One of the limitations of canonical bridges is their slowness, intended to ensure maximum security. They have to wait until a transaction is irreversible before transferring. This often takes several days.

"Intents": Across and Everclear

"Intent"-based bridges allow users to issue an intent to transfer value. A group of off-chain entities called "relayers" or "solvers" then compete to fulfil this intention, offering the best possible price and the shortest possible timeframe.

These relayers are often sophisticated players, such as market makers, who possess liquidity on several chains and accept the risk that a transaction may be cancelled. This transfer system places the risks on the relayers, who are reimbursed only after users have been served. Across is one of the most significant bridges using intents (read our analysis).

Several advances will continue to improve the efficiency of relayers and therefore the bridges they serve.

The first is the introduction of standards, enabling relayers from different projects to communicate with each other, such as the ERC-7683 developed by Across and Uniswap.

The second is the development of a clearing house for intent-based protocols. Developed by Everclear (formerly Connext), it will greatly improve liquidity management for relayers.

Agglayer: Polygon's vision

Agglayer is the interoperability solution developed by Polygon, to which any channel (layer 1 and layer 2) can connect (read our analysis of Polygon and Agglayer).

The Agglayer consists of two components:

  1. A unified bridge on Ethereum allowing all bridged assets between chains connected to the Agglayer to be fungible with each other.
  2. A verification and aggregation system for zero-knowledge proofs (ZKPs). ZKPs have the property of being succinct, meaning that they can be used to verify an unlimited amount of data very quickly. ZKPs therefore allow two chains to communicate without introducing a trust assumption thanks to an exchange of mathematical proofs of their states.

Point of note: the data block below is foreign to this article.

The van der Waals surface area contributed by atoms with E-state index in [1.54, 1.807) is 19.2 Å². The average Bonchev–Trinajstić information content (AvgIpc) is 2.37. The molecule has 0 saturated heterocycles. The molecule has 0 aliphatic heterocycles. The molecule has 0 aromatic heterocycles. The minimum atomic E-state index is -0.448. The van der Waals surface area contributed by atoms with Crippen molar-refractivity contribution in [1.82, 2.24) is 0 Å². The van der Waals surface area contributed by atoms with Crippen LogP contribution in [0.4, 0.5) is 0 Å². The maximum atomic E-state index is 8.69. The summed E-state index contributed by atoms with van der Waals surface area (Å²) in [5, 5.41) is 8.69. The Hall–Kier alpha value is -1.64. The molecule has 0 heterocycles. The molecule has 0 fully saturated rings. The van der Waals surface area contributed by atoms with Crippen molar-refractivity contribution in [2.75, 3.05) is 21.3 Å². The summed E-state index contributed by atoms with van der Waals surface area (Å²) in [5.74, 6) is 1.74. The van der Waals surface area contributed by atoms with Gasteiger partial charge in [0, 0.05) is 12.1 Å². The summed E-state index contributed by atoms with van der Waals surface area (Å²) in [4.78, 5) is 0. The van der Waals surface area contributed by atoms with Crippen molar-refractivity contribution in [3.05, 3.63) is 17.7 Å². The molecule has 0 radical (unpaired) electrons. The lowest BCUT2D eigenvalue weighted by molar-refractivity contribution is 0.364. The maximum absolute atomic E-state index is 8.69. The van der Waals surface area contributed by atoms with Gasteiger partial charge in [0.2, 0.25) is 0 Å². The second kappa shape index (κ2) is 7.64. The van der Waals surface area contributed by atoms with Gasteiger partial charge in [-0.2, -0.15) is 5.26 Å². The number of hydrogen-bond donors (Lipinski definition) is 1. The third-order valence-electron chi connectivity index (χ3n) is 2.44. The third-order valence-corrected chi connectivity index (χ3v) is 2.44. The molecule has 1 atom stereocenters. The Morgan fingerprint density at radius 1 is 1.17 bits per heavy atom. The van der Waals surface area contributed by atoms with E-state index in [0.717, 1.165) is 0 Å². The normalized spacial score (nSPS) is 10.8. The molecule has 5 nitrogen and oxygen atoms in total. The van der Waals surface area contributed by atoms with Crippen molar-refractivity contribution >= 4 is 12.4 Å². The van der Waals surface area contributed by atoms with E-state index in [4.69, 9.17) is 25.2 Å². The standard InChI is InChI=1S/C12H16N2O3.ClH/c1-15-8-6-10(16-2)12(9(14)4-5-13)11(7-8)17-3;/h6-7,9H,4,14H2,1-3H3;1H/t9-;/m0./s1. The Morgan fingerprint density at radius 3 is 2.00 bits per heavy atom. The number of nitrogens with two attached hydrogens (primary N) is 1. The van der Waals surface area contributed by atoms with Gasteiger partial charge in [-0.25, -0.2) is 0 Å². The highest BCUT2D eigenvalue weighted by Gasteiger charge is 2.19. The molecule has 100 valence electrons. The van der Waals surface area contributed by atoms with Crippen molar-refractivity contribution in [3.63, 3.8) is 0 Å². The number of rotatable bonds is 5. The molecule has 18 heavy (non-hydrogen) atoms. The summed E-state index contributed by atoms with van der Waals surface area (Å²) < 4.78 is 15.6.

ZkSync uses a similar architecture to develop its "Elastic Chain".

The current limitations of ZKPs are their cost and generation time. Enormous progress has been made in recent years, and these improvements should accelerate with more and more projects in this sector and the development of specialist hardware.


The Big Whale's opinion

Some projects try to transfer all types of messages (Wormhole, Layer Zero and Hyperlane), the problem being that their architecture is relatively centralised at the moment, the integration of restaking partly addresses this problem, and their operation is often quite slow.

Their main strength is their ability to create standards for transferable tokens without friction between chains, the problem being that each brings its own standards.

On the other hand the protocols that rely on intents (Across and Everclear) focus solely on value transfers and seem best placed to transfer all cryptos that are not created with the previous standards. The advantage is that they are able to accept similar standards and improve their synergies.

In the medium to long term, the reduction in ZKP generation costs and time should enable chains to communicate with each other quickly and trustlessly and therefore replace current infrastructures in most cases. Thus, Polygon and Union's approaches seem the most promising.